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San Francisco to get at least 8,000 hotel rooms for homeless during COVID-19 pandemic

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“This legislation will save lives,” says Supervisor Hillary Ronen

The St. Regis, like other luxe hotels, uses its vacant rooms to light up in the shape of heart. Other hotels will instead open their doors to the homeless and front-line workers.
Photo by Brock Keeling

The Board of Supervisors unanimously passed an emergency ordinance Tuesday that would grant roughly 8,250 hotel rooms in the city for people affected by the stay-at-place order, with 7,000 earmarked for the city’s homeless residents

“This legislation will save lives,” said Supervisor Hillary Ronen shortly after the vote. “It’s a shame we needed it.”


Ever since shelter-at-home orders went into effect, the city’s hotel industry has taken a major hit, with almost every SF hotel remaining vacant. In lieu of opening their doors to at-risk homeless residents (many of whom can’t use the city’s shelter system, especially since the largest one in SF saw a record 70 reported cases of COVID-19), most hotels, including the Four Seasons, the Intercontinental, and the St. Regis, opted to light up vacant room windows in the shape of hearts.

The legislation requires the city to procure the hotel rooms by April 26. According to the San Francisco Examiner, an additional 500 rooms will be for discharged or transferred hospital patients who need a place to quarantine and another 750 rooms will go toward front-line workers, which are included in the 8,250 figure.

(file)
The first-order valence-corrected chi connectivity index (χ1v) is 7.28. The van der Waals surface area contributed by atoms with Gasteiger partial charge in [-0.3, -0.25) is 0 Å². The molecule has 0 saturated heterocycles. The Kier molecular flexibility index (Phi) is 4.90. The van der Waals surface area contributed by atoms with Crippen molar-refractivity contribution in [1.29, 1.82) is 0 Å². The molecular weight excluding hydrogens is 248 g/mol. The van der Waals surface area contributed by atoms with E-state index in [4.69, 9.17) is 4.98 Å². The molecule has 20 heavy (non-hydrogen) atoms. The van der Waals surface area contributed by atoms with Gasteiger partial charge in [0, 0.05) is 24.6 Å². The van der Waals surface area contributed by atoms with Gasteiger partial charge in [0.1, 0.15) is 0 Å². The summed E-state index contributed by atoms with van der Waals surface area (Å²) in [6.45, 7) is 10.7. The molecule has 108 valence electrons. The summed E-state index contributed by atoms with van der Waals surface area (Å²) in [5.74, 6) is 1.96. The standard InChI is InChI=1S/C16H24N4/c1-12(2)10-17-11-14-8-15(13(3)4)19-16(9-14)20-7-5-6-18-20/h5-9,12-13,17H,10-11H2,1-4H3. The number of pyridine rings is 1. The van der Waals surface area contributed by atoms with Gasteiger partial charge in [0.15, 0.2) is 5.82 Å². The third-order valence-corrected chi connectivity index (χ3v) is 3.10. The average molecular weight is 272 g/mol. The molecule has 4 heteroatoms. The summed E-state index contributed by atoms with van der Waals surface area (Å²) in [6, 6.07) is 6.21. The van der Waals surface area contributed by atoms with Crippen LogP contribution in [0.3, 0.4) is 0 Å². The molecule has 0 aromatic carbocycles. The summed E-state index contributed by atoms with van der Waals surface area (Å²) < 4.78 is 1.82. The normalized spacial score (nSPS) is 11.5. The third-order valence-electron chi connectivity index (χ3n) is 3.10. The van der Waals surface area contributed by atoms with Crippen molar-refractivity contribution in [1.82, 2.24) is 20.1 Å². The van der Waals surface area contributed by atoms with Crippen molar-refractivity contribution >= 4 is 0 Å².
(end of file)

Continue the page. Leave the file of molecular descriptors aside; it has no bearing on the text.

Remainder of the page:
Mission Local reports that it will cost $58.6 million to rent the 8,250 rooms for one month, which includes security, food, and other room cleaning expenses. The publication also notes, “Supervisors emphasized that the Federal Emergency Management Agency and the California Office of Emergency Services could reimburse the city for up to 93.75 percent of emergency costs that it will incur in implementing the legislation.”

Mayor London Breed—the recipient of a glowing, albeit questionable and misguided, feature in The Atlantic for her work during the pandemic—has been criticized for her slow response in tending to the homeless population. Breed claims that staffing the hotels for the city’s most at-risk residents, many of whom suffer from addiction or mental disorders, proved the most challenging aspect of acquiring the space.

The mayor’s plan to house homeless people inside Moscone Center, a convention center, and the Palace of Fine Arts fell apart after Street Sheet published photos of too-close sleeping mats on the floor and inadequate bathroom facilities. The plan was immediately shelved.

The new legislation still needs to work its way through several channels before going into effect, with multiple departments needing to okay it. Although counts vary, there are anywhere between 8,000 to 10,000 homeless people in the city San Francisco.